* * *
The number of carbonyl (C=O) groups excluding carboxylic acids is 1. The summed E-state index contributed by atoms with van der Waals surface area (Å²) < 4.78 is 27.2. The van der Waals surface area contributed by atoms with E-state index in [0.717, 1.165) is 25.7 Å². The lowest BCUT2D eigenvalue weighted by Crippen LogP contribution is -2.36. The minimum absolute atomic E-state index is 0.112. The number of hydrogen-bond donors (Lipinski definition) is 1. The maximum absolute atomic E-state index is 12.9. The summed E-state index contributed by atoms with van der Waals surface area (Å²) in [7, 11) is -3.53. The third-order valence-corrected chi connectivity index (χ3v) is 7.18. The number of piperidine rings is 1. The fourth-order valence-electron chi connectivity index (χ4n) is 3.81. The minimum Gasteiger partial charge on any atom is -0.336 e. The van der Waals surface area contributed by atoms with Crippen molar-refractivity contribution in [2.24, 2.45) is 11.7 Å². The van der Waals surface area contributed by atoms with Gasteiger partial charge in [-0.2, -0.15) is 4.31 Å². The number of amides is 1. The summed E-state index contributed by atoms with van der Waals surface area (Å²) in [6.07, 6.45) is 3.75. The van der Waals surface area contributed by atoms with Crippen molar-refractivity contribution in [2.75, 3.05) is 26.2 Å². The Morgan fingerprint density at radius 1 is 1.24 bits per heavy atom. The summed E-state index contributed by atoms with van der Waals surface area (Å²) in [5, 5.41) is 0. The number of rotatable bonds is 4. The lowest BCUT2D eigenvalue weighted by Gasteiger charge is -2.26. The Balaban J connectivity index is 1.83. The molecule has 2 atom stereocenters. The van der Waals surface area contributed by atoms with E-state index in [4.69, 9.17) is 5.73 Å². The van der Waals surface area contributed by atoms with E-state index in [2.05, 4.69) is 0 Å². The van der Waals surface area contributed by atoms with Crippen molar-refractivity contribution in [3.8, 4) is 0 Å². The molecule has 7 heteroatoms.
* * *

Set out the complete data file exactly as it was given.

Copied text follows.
The number of carbonyl (C=O) groups excluding carboxylic acids is 1. The summed E-state index contributed by atoms with van der Waals surface area (Å²) < 4.78 is 27.2. The van der Waals surface area contributed by atoms with E-state index in [0.717, 1.165) is 25.7 Å². The lowest BCUT2D eigenvalue weighted by Crippen LogP contribution is -2.36. The minimum absolute atomic E-state index is 0.112. The number of hydrogen-bond donors (Lipinski definition) is 1. The maximum absolute atomic E-state index is 12.9. The summed E-state index contributed by atoms with van der Waals surface area (Å²) in [7, 11) is -3.53. The third-order valence-corrected chi connectivity index (χ3v) is 7.18. The number of piperidine rings is 1. The fourth-order valence-electron chi connectivity index (χ4n) is 3.81. The minimum Gasteiger partial charge on any atom is -0.336 e. The van der Waals surface area contributed by atoms with Crippen molar-refractivity contribution in [2.24, 2.45) is 11.7 Å². The van der Waals surface area contributed by atoms with Gasteiger partial charge in [-0.2, -0.15) is 4.31 Å². The number of amides is 1. The summed E-state index contributed by atoms with van der Waals surface area (Å²) in [6.07, 6.45) is 3.75. The van der Waals surface area contributed by atoms with Crippen molar-refractivity contribution in [2.75, 3.05) is 26.2 Å². The Morgan fingerprint density at radius 1 is 1.24 bits per heavy atom. The summed E-state index contributed by atoms with van der Waals surface area (Å²) in [5, 5.41) is 0. The number of rotatable bonds is 4. The lowest BCUT2D eigenvalue weighted by Gasteiger charge is -2.26. The Balaban J connectivity index is 1.83. The molecule has 2 atom stereocenters. The van der Waals surface area contributed by atoms with E-state index in [4.69, 9.17) is 5.73 Å². The van der Waals surface area contributed by atoms with E-state index in [2.05, 4.69) is 0 Å². The van der Waals surface area contributed by atoms with Crippen molar-refractivity contribution in [3.8, 4) is 0 Å². The molecule has 7 heteroatoms.